5 Albums You Should Listen to While Writing

by Treehouse Editors

M.G. Hammond

We are all aware of the drastic effect music can have on our moods and the way we experience any given moment. For instance, when watching a film, a lot of the emotional weight is carried by the musical score that accompanies a scene. The correct soundtrack can make all the difference in how much the audience invests in a character, believes an actor’s emotional portrayal, or perceives the tone of a particular moment on screen. This is why I believe the right music can be an incredibly helpful tool for any creative process. For the purposes of this article, however, I’d like to offer a short list of albums that I have found to be particularly motivational for me when I’m writing. This list is by no means all inclusive, and is mostly comprised of instrumental music (because as a vocalist I tend to get terribly distracted by lyrics), but I hope it will assist you in choosing the best soundtrack to your next writing endeavor.

  1. Largo – Brad Mehldau: This album proves that jazz is not dead, and if you somehow disagree after listening to it, I’m sorry, but we just can’t be friends. Mehldau is a jazz pianist for the modern generation, incorporating traditional technique with fresh, improvised melodies. If you’re in a laid-back mood and ready to create some memorable material, you’re bound to pull together some characters that are just as intrinsically syncopated and original as the tracks on this album. And for the Radiohead fans out there (me!), Mehldau does an amazing variation of Paranoid Android.
  2. In A Space Outta Sound – Nightmares On Wax: When you listen to the relaxed, sensual creations of DJ George Evelyn, you will honestly feel like one of the cool kids. Influenced by soul, hip-hop, and blues, Evelyn layers diverse samples over original beats and loops to create genuinely unique tracks. He states, “Today’s music is inspired by whatever has gone on before.” This, of course, can also be said about today’s literature (or any art form, really). Play this album the next time you sit down to write and you won’t believe how much you’ll get done.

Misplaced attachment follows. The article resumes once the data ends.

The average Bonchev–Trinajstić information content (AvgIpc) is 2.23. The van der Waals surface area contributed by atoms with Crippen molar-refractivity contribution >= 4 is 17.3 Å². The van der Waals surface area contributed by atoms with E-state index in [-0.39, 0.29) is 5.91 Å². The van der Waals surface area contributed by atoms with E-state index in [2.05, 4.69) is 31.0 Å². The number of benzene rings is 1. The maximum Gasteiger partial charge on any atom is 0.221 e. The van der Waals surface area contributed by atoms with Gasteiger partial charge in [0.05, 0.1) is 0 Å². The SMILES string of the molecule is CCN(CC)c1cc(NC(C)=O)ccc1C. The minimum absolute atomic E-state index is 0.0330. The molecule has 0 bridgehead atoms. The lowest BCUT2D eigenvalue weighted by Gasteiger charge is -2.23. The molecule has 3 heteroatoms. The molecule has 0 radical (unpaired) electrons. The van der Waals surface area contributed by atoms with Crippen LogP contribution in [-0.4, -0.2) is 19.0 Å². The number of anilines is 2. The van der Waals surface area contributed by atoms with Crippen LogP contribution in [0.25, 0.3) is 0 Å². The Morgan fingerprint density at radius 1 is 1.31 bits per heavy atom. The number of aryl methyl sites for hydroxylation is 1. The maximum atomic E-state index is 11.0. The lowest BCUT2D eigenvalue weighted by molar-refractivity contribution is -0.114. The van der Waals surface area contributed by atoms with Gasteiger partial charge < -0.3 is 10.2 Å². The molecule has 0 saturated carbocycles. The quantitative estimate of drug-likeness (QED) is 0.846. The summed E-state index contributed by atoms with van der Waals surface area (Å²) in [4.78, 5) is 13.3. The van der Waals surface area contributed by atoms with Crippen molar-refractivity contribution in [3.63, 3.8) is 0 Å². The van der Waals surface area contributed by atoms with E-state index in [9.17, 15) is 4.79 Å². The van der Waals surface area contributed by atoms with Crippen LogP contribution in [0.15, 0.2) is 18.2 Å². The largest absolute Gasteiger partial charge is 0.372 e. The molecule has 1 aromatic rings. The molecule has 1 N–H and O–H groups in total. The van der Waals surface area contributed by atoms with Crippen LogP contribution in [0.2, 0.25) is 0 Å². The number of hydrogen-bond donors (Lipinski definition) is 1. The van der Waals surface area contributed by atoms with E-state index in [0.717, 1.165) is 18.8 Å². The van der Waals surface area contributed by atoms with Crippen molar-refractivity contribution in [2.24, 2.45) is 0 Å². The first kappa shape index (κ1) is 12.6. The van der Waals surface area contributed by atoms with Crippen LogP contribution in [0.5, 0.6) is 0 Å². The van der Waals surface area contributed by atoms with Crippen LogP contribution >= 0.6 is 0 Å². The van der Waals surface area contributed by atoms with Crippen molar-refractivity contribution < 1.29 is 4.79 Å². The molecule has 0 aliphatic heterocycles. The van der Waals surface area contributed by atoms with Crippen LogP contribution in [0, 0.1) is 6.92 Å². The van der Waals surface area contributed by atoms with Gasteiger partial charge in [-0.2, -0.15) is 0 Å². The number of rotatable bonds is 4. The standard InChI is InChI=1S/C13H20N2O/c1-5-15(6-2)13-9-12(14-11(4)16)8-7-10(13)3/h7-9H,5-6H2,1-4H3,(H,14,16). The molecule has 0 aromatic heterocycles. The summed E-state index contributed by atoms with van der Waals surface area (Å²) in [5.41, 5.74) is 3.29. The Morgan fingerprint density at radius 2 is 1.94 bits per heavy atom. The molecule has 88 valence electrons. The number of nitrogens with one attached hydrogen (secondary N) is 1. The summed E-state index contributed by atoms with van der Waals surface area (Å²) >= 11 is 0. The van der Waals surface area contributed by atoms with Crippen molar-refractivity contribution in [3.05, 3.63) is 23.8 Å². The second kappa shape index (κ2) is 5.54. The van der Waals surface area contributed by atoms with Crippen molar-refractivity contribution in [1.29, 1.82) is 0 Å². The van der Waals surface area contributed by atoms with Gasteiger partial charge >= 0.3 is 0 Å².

3. All of a Sudden I Miss Everyone – Explosions in the Sky: If you’re itching to get in touch with your more dramatic side, this is the album for you. Generally considered post-rock, Explosions in the Sky has also been described as a “crescendocore” band, which is apparently a genre of music (that sounds a bit more kickass than post-rock). In any case, each song on this album moves gracefully through a narrative arc guaranteed to help you produce a story full of adventure and epicness.
  4. Violin Concerto/Prelude and Dance from Akhnaten/Company – Philip Glass: Glass is a composer who gives me faith that the days of the symphony are not over. He is very prolific, having written everything from operas to film scores. Listening to this album may inspire you to explore some traditional forms through your own modern lens, just as Glass flawlessly blends a heartrending romantic style with contemporary minimalist structure.
  5. Classics – Ratatat: This band is just plain fun. Mostly consisting of guitar and bass, these electronically influenced songs are full of energy and catchy as hell. Actually, just to warn you, when I play this album I sometimes forget I am supposed to be writing and instead just feel compelled to dance.